disconnect

[ dis-kuh-nekt ]
/ ˌdɪs kəˈnɛkt /

verb (used with object), dis·con·nect·ed, dis·con·nect·ing.

to sever or interrupt the connection of or between; detach: They disconnected the telephone. We were disconnected.

verb (used without object), dis·con·nect·ed, dis·con·nect·ing.

to sever or terminate a connection, as of a telephone; hang up: State your business and disconnect.
to withdraw into one's private world: When social pressures become too great, she simply disconnects.

noun

an act or instance of disconnecting, especially the suspension of telephone or cable TV service for nonpayment of service charges.
a lack of communication or agreement: There is a huge disconnect between management and employees.

Nearby words

  1. disconcerting,
  2. disconfirm,
  3. disconformable,
  4. disconformity,
  5. discongruity,
  6. disconnected,
  7. disconnection,
  8. disconsolate,
  9. discontent,
  10. discontented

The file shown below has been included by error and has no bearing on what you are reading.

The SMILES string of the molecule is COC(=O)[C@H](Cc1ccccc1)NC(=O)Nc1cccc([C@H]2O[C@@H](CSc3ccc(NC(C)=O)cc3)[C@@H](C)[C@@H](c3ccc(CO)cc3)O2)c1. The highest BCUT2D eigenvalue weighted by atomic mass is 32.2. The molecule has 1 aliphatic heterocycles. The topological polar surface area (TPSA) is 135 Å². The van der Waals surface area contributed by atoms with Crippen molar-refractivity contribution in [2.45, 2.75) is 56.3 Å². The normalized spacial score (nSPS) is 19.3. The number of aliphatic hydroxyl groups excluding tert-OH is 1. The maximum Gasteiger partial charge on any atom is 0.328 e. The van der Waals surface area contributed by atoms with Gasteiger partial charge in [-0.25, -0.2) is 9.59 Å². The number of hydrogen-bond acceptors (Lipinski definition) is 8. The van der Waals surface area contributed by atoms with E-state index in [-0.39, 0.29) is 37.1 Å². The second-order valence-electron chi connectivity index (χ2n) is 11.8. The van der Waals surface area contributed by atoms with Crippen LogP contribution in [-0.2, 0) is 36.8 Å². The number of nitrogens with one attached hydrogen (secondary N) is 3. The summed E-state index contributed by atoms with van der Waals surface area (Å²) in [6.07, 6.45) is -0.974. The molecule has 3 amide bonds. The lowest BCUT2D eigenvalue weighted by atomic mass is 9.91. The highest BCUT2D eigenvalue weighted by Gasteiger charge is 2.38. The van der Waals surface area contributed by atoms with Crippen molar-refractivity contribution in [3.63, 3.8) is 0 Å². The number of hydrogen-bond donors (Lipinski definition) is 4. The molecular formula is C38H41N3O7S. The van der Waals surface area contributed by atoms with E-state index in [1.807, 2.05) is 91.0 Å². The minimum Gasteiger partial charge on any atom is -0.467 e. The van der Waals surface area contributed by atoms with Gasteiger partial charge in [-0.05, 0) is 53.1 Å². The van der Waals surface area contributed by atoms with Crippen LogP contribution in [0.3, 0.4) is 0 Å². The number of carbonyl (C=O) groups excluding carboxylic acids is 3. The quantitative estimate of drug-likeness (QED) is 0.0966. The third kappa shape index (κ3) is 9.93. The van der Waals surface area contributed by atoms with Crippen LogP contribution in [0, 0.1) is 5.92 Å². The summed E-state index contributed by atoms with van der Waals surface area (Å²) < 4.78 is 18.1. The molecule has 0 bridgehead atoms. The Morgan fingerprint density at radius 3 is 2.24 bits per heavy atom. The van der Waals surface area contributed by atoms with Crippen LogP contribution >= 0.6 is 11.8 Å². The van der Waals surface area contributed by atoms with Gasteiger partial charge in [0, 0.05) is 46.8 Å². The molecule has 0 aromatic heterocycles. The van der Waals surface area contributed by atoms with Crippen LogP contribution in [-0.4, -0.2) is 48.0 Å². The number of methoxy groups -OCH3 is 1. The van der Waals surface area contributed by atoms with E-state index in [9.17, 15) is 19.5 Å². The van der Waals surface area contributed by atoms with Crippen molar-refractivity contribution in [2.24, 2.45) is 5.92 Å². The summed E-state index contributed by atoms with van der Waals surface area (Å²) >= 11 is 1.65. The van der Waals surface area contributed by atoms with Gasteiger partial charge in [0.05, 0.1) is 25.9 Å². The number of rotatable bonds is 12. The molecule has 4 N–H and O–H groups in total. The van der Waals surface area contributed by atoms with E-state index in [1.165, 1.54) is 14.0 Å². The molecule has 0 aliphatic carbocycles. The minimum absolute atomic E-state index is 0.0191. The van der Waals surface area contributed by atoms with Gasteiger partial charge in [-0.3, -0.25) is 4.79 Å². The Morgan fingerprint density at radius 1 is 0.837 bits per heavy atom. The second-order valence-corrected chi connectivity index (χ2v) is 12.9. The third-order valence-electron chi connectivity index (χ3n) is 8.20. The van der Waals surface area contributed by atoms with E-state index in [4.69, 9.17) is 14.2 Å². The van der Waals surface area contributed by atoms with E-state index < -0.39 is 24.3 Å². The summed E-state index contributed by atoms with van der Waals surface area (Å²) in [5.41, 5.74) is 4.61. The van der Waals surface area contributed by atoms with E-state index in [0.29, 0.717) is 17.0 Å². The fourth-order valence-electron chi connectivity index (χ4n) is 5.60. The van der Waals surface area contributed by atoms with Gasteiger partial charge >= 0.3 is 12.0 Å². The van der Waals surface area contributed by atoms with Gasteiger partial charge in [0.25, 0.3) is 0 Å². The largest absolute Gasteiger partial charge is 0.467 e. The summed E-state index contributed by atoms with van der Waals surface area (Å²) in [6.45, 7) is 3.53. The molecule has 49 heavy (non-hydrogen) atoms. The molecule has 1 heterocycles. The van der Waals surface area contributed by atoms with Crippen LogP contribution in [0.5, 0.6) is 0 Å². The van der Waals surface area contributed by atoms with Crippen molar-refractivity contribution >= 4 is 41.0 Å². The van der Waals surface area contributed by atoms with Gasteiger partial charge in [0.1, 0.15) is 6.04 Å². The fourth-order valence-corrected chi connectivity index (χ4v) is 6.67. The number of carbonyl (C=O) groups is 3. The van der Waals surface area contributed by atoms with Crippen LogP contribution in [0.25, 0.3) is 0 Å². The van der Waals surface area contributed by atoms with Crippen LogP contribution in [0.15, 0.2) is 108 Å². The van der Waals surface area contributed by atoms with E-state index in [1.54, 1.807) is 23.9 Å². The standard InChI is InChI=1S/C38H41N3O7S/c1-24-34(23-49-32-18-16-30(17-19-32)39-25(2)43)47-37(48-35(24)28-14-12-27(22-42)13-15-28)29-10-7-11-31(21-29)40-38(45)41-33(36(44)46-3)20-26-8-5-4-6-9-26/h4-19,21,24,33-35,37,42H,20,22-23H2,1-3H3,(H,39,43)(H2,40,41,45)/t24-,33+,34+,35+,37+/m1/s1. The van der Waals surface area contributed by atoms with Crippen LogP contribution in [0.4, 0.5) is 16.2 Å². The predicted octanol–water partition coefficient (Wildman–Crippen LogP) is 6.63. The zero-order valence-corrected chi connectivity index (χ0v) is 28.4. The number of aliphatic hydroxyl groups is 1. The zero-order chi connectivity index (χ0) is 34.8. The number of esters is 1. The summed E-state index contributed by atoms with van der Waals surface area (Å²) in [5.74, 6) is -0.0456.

Origin of disconnect

First recorded in 1760–70; dis-1 + connect

Related formsdis·con·nect·er, noundis·con·nec·tive, adjectivedis·con·nec·tive·ness, noun

Dictionary.com Unabridged Based on the Random House Unabridged Dictionary, © Random House, Inc. 2019

Examples from the Web for disconnect


British Dictionary definitions for disconnect

disconnect

/ (ˌdɪskəˈnɛkt) /

verb

(tr) to undo or break the connection of or between (something, such as a plug and a socket)

noun

a lack of a connection; disconnectiona disconnect between political discourse and the public
Derived Formsdisconnecter, noundisconnection or disconnexion, noundisconnective, adjective

Collins English Dictionary - Complete & Unabridged 2012 Digital Edition © William Collins Sons & Co. Ltd. 1979, 1986 © HarperCollins Publishers 1998, 2000, 2003, 2005, 2006, 2007, 2009, 2012

Word Origin and History for disconnect

disconnect

v.

1770; see dis- + connect. Perhaps a back-formation from disconnection. Related: Disconnected; disconnecting.

Online Etymology Dictionary, © 2010 Douglas Harper